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I raised the comparison with another high achieving nation, Singapore. It achieves high PISA results and has an educational climate of regular high stakes testing combined with a national explicit curriculum. In Finland, the only national testing occurs as part of university entrance matriculation. Narvo-Akkola noted the drivers for Singapore are, like Finland, deeply connected with the culture. Similarly, those working in education are seen to be in positions of great prestige and are, accordingly, highly valued. With no natural resources (Singapore even buys its water from Malaysia), a highly educated workforce is a critical asset.

I asked Narvo-Akkola about curriculum design and student achievement information. She explained that whilst Finland has a broad national curriculum overview, the “living curriculum” that is delivered in a school is shaped in consultation between the staff and principal – a very customised and contextualised curriculum.

Narvo-Akkola, like other Finnish principals, recognises their staff as highly skilled and competent professionals. She said she wouldn’t expect her doctor’s daily work to be overseen and case managed by another person, she trusts his professional capacity as she trusts her staffs to make local decisions.

When the teacher identifies a student is underperforming, additional support is provided by the class teacher, a modified curriculum plan may be developed or the special education teacher may be involved (all schools have these and they are outside of the staffing costs to the school). Most students with disabilities or learning difficulties are fully integrated and supported, in some schools special need classes provided targeted support.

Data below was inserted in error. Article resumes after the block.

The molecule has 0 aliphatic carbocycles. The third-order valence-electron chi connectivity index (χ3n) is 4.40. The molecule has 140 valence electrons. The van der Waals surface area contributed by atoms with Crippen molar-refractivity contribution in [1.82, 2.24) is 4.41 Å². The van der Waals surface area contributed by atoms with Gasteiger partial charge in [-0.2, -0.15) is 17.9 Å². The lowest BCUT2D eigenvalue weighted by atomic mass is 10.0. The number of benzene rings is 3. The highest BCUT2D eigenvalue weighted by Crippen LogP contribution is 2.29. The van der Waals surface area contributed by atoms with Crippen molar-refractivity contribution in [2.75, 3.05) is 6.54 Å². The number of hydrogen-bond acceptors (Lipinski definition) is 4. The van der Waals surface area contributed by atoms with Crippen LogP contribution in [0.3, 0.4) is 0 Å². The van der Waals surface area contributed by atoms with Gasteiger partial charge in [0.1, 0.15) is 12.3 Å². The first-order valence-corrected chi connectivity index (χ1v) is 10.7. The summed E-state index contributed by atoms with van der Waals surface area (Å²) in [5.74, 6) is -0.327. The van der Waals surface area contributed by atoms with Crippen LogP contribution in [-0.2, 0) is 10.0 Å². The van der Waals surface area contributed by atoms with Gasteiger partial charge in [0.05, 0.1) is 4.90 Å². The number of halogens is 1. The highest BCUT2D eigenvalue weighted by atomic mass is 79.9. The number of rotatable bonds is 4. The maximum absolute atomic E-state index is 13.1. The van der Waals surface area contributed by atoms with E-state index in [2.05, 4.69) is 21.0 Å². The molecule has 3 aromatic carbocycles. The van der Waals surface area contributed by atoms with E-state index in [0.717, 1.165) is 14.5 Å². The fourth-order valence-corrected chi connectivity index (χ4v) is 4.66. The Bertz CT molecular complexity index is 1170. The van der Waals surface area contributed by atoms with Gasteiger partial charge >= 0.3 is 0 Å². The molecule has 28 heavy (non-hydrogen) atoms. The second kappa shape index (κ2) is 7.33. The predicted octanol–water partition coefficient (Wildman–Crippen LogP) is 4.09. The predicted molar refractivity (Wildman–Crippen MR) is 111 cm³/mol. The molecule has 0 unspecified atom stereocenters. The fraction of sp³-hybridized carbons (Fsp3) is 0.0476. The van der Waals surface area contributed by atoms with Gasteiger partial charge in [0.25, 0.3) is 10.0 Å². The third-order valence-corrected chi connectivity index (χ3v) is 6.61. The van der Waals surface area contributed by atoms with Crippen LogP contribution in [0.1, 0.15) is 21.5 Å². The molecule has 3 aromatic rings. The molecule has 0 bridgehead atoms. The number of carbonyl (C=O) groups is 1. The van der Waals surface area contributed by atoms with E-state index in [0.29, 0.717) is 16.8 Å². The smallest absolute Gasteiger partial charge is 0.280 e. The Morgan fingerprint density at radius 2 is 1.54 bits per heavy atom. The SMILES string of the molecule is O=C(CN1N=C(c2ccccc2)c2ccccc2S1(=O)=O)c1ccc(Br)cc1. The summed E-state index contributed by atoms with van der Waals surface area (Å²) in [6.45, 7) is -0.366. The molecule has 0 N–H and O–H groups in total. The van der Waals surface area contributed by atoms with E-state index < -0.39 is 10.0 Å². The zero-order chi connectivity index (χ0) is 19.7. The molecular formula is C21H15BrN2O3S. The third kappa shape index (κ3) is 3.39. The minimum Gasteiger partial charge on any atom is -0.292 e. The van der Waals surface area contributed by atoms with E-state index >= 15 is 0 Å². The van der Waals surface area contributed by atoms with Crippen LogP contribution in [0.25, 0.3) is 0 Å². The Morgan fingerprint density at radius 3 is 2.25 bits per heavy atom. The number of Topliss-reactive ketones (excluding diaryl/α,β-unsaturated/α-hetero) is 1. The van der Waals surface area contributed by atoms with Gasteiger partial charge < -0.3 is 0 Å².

In Finland it is harder to become a teacher than it is to become a lawyer or a doctor. To teach, you must have a Masters in Education. Narvo-Akkola believes that the research element to the masters program makes the critical difference. Teachers exit university with the skills of researchers who are able to read and understand research,

I received a few questions for Narvo-Akkola around the management of language and cultural diversity, and in particular, how the indigenous Sami language group are represented in the schooling sector. The Sami people have a degree of autonomy and their lands stretch across the far north, across borders with other countries. The representation of indigenous Sami in Finnish schools is minimal.

Religious education is provided two times per week. If the school has four or more students of a particular religion then lessons in that religion are provided. With an increasingly diverse multi-faith cohort there are some movements to replace religion studies with ethics.

Narvo-Akkola was quite perplexed by education systems where teacher professional judgment was not valued, and where literacy and numeracy were a focus instead of an outcome from a socially just, creative and student wellbeing-focused curriculum.

When asked in the forum about how teachers’ accountability for student achievement was measured, Narvo-Akkola paused and looked perplexed before saying that, in Finland, there is no word to translate that concept and that they trust the work of their teachers.

I received many more questions for Narvo-Akkola from Australian educators than I could politely impose in a one skating encounter. Narvo-Akkola has agreed to provide a webinar through Palnet Events <b>www.palnet.edu.aub> later this year to provide more information.

Mark Sparvell is executive consultant – ICT capability and innovation at Principals Australia Institute. [email protected]

Retreived from http://www.educationreview.com.au/pages/section/article.php?s=Opinion&idArticle=23265